rabble’s usual round up of shizzle we’re liking…
Ah the aul Dublin Coddle, sure ye can’t beat it. But c’mere to me, yiz know it’s one of the most tasty meals a mammy can cook up for her chizzlers, but did yiz also know where the meal itself came from. *Slurp* Well, back in the old old days, when dublin was but a town with a hurdled ford, it’d be under attack from all sorts of wild bands and tribes and farddeners, and sure didn’t these original dubs know how to defend themselves. *gulp* Fightin them all off and winning. And sure didn’t the Druids tell the chief and his men that there’d be great power to be got from eatin’ the defeated parties, to gain their strength and such. *hic* Well, didn’t they dig right in, and sure we all know the todgers are the tastiest part, and sure didn’t they boil them up before they ate them, throwin in a couple of spuds, onions and some skin as well, being wonderful chefs and all. Of course since there does be laws against eatin mickeys now, we have to substitute with the next best thing. Thats right you are, a few little sossys. So there, thats something to think about that next time you’re over at you ma’s callin out for your bowl of boiled willies. Well, I’ll be seein ya.
2. Dublin’s hidden Parks
With the summer almost on us we rabble will be looking for a place to sweat out the poisons on a sunny Saturday. But with St.Stephen’s heaving under Spanish school kids and the new unemployed where does a young rabblista go for some peace and UV? Let us suggest some quieter spots each side of the river. The Iveagh Gardens between Harcourt St and Leeson St. is a walled paradise forgotten almost all year except for the Overpriced Taste of Dublin weekend. Just a minute’s stagger from the bars of Wexford St. is the magical Cemetery of St.Kevin’s Church on Camden Row. The North Inner City hosts the magnificent Blessington St. Basin off Dorset St., it’s a haven for birds (feathered) and oul wans so you’ll not look out of place comatose on a bench.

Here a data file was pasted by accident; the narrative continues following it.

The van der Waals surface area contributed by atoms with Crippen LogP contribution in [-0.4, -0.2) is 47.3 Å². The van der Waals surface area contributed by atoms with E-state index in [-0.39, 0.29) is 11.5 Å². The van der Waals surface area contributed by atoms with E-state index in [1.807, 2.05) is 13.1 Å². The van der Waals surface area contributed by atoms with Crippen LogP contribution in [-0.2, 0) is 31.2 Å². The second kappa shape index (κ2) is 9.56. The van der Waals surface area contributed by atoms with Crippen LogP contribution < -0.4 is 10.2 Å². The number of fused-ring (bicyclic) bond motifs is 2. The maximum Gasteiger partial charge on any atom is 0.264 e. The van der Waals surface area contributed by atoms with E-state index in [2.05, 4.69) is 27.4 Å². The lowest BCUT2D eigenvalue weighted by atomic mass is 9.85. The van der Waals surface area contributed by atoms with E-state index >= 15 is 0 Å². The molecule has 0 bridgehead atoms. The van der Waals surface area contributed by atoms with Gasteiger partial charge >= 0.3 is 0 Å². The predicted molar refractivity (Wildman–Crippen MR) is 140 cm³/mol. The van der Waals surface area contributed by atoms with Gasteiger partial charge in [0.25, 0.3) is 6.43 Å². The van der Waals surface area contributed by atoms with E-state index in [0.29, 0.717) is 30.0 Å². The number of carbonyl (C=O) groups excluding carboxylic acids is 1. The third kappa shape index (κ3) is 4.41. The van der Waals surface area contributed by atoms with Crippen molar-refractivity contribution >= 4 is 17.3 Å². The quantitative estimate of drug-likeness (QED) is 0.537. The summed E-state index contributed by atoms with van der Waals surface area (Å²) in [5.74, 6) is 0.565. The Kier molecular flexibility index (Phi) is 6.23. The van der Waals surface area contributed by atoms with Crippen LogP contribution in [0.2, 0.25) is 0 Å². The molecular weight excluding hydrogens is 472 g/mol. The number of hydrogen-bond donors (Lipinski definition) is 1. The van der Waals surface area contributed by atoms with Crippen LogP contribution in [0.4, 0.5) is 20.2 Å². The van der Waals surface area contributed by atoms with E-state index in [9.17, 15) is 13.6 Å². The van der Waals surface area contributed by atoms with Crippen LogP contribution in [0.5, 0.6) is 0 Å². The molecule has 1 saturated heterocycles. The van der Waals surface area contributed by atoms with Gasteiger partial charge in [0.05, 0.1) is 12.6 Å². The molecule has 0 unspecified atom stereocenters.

3. Micro breweries in Dublin
We’re a beer drinking nation, but we tend to be content with mass produced global brand names when we could do better. That’s why we respect craft-beers made by true aficionados. A pint of Brew Dog’s Punk IPA, or Blue Moon Belgian Weiss get your taste buds buzzing. Places like Against the Grain, the Black Sheep and The Bull and Castle have an unbelievable selection of craft beer, on tap and bottled. They stock a lot of produce from Irish microbreweries too; it’s great to see the locals being represented (O’Hara’s, Dungarvan, and Whitewater breweries are some fine examples). For the sake of a quid more for a pint it’s worth it, even if you may stumble across some funkier tasting specimens before finding the ones you love the most.
4. Northern Soul
Northern Soul, the movement that emerged from the British mod scene in the late 1960s, has been described by many as “the first rave culture”. Peaking in the mid to late 1970s, hundreds of young working-class men and women, boarded buses and traveled to far off cities to attend such legendary clubs as The Wigan Casino, the Golden Torch (Stoke) and the Twisted Wheel (Manchester). Often powered by amphetamines, they’d dance in these alcohol-free clubs to the sound of rare heavy beat, fast tempo Tamla Motown inspired soul from midnight to dawn. Sleepless Nights Soul Club, Dublin’s longest running, are celebrating their 10th anniversary this year and are planning an all-Dayer with 10 DJs. Venue to be announced. Keep the faith.
5. Hangover free Saturday mornings
Weekends are like groundhog day. Finish work/study on a Friday, and hit the pub pronto. One pint leads to a kidnapping by the session pixies and you wake up the following day (if not Sunday…) with a severe dose of the fear. You seek consolation off Facebook that you didn’t do anything too stupid the night before and gobble some Neurofen+. The most productive thing you’ll do all day is float between couch, fridge and kettle. Yet, there are those magical weekends where you decide to take it easy. Well done, you’ve discovered Saturday without a hangover. Now, go into town, discover endless positive things to do – yet get bored by 4pm and end up in the pub rewarding yourself with afternoon pints. It’s Dublin folks, stop fooling yourselves – the Lord made Sunday for hangovers.